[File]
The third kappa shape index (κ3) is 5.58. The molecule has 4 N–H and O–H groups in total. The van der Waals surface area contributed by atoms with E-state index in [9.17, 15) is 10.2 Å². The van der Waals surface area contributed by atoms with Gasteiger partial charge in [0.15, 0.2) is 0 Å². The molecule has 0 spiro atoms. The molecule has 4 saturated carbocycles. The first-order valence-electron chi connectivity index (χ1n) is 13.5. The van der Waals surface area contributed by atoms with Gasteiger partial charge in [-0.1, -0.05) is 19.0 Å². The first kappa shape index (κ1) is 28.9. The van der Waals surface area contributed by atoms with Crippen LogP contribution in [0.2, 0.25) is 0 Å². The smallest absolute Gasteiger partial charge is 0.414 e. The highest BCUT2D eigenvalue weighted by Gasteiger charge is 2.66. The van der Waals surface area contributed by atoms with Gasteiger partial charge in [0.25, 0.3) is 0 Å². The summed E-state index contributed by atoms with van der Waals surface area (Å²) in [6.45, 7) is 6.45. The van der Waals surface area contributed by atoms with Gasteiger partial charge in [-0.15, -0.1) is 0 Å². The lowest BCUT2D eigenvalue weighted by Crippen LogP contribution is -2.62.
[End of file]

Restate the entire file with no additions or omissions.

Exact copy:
The third kappa shape index (κ3) is 5.58. The molecule has 4 N–H and O–H groups in total. The van der Waals surface area contributed by atoms with E-state index in [9.17, 15) is 10.2 Å². The van der Waals surface area contributed by atoms with Gasteiger partial charge in [0.15, 0.2) is 0 Å². The molecule has 0 spiro atoms. The molecule has 4 saturated carbocycles. The first-order valence-electron chi connectivity index (χ1n) is 13.5. The van der Waals surface area contributed by atoms with Gasteiger partial charge in [-0.1, -0.05) is 19.0 Å². The first kappa shape index (κ1) is 28.9. The van der Waals surface area contributed by atoms with Crippen LogP contribution in [0.2, 0.25) is 0 Å². The smallest absolute Gasteiger partial charge is 0.414 e. The highest BCUT2D eigenvalue weighted by Gasteiger charge is 2.66. The van der Waals surface area contributed by atoms with Gasteiger partial charge in [0.25, 0.3) is 0 Å². The summed E-state index contributed by atoms with van der Waals surface area (Å²) in [6.45, 7) is 6.45. The van der Waals surface area contributed by atoms with Gasteiger partial charge in [-0.15, -0.1) is 0 Å². The lowest BCUT2D eigenvalue weighted by Crippen LogP contribution is -2.62.